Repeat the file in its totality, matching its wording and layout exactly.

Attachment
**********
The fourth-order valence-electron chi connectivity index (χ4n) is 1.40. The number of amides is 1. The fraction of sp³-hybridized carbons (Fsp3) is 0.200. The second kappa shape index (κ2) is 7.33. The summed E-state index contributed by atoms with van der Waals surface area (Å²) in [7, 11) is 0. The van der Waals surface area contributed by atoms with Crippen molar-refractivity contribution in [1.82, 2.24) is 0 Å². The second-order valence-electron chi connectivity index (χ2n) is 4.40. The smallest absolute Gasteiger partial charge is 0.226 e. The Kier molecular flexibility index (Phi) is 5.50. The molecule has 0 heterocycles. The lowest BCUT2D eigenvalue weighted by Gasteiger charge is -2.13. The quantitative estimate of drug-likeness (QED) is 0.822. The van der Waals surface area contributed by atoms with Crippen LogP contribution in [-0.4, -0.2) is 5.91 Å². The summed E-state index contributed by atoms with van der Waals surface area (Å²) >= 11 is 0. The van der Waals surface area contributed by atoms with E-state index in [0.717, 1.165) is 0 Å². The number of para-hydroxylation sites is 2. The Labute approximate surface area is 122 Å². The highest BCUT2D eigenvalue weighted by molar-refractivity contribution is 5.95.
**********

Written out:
The fourth-order valence-electron chi connectivity index (χ4n) is 1.40. The number of amides is 1. The fraction of sp³-hybridized carbons (Fsp3) is 0.200. The second kappa shape index (κ2) is 7.33. The summed E-state index contributed by atoms with van der Waals surface area (Å²) in [7, 11) is 0. The van der Waals surface area contributed by atoms with Crippen molar-refractivity contribution in [1.82, 2.24) is 0 Å². The second-order valence-electron chi connectivity index (χ2n) is 4.40. The smallest absolute Gasteiger partial charge is 0.226 e. The Kier molecular flexibility index (Phi) is 5.50. The molecule has 0 heterocycles. The lowest BCUT2D eigenvalue weighted by Gasteiger charge is -2.13. The quantitative estimate of drug-likeness (QED) is 0.822. The van der Waals surface area contributed by atoms with Crippen LogP contribution in [-0.4, -0.2) is 5.91 Å². The summed E-state index contributed by atoms with van der Waals surface area (Å²) >= 11 is 0. The van der Waals surface area contributed by atoms with E-state index in [0.717, 1.165) is 0 Å². The number of para-hydroxylation sites is 2. The Labute approximate surface area is 122 Å². The highest BCUT2D eigenvalue weighted by molar-refractivity contribution is 5.95.